Outpatient Surgery Magazine

Special Outpatient Surgery Edition - OR Excellence Program Preview - June 2018

Outpatient Surgery Magazine, providing current information on Surgical Services, Surgical Facility Administration, Outpatient Surgery News and Trends, OR Excellence and more.

Issue link: http://outpatientsurgery.uberflip.com/i/993371

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Page 19 of 53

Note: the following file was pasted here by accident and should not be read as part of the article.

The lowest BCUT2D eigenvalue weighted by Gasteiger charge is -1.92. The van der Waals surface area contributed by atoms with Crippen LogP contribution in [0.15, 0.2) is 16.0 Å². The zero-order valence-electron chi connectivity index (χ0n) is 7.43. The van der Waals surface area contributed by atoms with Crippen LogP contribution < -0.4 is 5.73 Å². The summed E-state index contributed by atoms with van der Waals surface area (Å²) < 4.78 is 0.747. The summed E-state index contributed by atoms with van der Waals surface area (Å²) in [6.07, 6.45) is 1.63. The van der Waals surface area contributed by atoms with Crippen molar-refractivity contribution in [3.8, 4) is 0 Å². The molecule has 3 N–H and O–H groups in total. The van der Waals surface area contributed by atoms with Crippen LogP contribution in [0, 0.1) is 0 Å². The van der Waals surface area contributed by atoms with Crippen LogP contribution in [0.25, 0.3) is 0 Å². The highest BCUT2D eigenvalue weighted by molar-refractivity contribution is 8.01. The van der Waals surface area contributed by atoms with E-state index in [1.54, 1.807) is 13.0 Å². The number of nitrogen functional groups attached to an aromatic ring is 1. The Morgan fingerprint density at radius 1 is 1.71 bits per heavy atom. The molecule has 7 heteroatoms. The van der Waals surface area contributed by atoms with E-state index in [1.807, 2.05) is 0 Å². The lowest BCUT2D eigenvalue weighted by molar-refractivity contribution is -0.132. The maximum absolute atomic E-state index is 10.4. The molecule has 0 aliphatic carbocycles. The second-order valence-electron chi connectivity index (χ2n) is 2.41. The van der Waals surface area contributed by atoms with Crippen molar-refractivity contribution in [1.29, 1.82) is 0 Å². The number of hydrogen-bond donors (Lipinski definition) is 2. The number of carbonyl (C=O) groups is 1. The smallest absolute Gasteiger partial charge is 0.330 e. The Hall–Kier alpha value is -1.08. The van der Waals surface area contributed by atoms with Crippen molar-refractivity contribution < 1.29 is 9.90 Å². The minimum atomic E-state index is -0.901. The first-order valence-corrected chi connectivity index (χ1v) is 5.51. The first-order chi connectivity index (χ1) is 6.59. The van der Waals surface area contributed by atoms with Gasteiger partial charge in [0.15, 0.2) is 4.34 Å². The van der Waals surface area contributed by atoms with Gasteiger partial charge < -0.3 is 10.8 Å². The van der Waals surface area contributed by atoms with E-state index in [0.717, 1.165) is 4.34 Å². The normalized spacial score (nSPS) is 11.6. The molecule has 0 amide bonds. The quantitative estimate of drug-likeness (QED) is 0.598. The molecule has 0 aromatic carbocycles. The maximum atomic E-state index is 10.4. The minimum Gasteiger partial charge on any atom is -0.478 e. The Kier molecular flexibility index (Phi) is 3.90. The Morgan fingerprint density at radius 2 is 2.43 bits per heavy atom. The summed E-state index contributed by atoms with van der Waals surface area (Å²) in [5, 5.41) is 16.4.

the societal addiction to speed, technology and distraction, what Dr. Papadakos calls "hyperculture." Technology can be a powerful tool, but electronic devices are also powerfully addictive. It's hard to believe that a surgeon can browse Facebook while a patient is on the operating table, but it happens all too often. • Safety risk. A nidus for infection, phones and tablets are "the third hand nobody pays attention to," says Dr. Papadakos. You can wash your hands thoroughly and forget about the phone in your pocket. The problem, says Dr. Papadakos, is that our societal hyperculture has got- ten ahead of our hospital culture. The tendency to check apps, browse the Internet, answer calls and text loved ones is so innate in this digital age that it is continually breaking the boundary of the sterile OR. • Malpractice slam-dunk. What would patients think if they knew they were putting their trust into this kind of care? Well, in many cases, they'll sue. And in a malpractice case, forget about having any defense when your entire web history is available to prosecutors. • Focus on patient care. Dr. Papadakos has been pushing hard to educate healthcare professionals on this issue. The road to changing the culture starts with self-realization, knowing the risks that devices pose in the OR and rethinking our relationship with digital tools. In the OR, it means calling out coworkers who get liberal with their phone use. Dr. Papadakos also advocates practicing concentration and close listening when dealing with patients, moving away from an addiction to multitasking and distraction and working one-on-one with priority No. 1: the patient. If you have a teenager, you know that life can be a struggle to pry them away from their phones. Constantly scrolling, typing, chatting and who knows what else. Healthcare professionals really are no different from teenagers, says Dr. Papadakos. OSM 2 0 • O U T PA T I E N T S U R G E R Y M A G A Z I N E • J u N E 2 0 1 8 2 0 1 8 P R E V I E W

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